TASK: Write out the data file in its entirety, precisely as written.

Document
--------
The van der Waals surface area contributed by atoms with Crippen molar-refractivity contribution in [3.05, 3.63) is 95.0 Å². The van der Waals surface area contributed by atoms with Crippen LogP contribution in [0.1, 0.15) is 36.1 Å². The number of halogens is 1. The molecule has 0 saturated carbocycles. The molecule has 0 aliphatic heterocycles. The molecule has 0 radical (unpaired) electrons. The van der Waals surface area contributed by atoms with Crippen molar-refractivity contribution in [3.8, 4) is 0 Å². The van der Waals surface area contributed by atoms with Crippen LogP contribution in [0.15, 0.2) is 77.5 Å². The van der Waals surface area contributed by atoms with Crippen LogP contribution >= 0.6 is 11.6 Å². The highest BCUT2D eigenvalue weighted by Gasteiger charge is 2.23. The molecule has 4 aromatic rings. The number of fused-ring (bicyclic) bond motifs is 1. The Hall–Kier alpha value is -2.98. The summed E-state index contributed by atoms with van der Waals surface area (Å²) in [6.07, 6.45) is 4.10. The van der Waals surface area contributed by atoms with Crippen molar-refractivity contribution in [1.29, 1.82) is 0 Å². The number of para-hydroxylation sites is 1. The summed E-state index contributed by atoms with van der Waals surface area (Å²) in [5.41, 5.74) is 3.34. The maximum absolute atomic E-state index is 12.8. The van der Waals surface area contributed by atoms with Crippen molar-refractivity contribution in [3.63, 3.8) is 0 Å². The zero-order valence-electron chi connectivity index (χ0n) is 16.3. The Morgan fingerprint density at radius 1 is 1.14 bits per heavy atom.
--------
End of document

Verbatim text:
The van der Waals surface area contributed by atoms with Crippen molar-refractivity contribution in [3.05, 3.63) is 95.0 Å². The van der Waals surface area contributed by atoms with Crippen LogP contribution in [0.1, 0.15) is 36.1 Å². The number of halogens is 1. The molecule has 0 saturated carbocycles. The molecule has 0 aliphatic heterocycles. The molecule has 0 radical (unpaired) electrons. The van der Waals surface area contributed by atoms with Crippen molar-refractivity contribution in [3.8, 4) is 0 Å². The van der Waals surface area contributed by atoms with Crippen LogP contribution in [0.15, 0.2) is 77.5 Å². The van der Waals surface area contributed by atoms with Crippen LogP contribution >= 0.6 is 11.6 Å². The highest BCUT2D eigenvalue weighted by Gasteiger charge is 2.23. The molecule has 4 aromatic rings. The number of fused-ring (bicyclic) bond motifs is 1. The Hall–Kier alpha value is -2.98. The summed E-state index contributed by atoms with van der Waals surface area (Å²) in [6.07, 6.45) is 4.10. The van der Waals surface area contributed by atoms with Crippen molar-refractivity contribution in [1.29, 1.82) is 0 Å². The number of para-hydroxylation sites is 1. The summed E-state index contributed by atoms with van der Waals surface area (Å²) in [5.41, 5.74) is 3.34. The maximum absolute atomic E-state index is 12.8. The van der Waals surface area contributed by atoms with Crippen molar-refractivity contribution in [3.63, 3.8) is 0 Å². The zero-order valence-electron chi connectivity index (χ0n) is 16.3. The Morgan fingerprint density at radius 1 is 1.14 bits per heavy atom.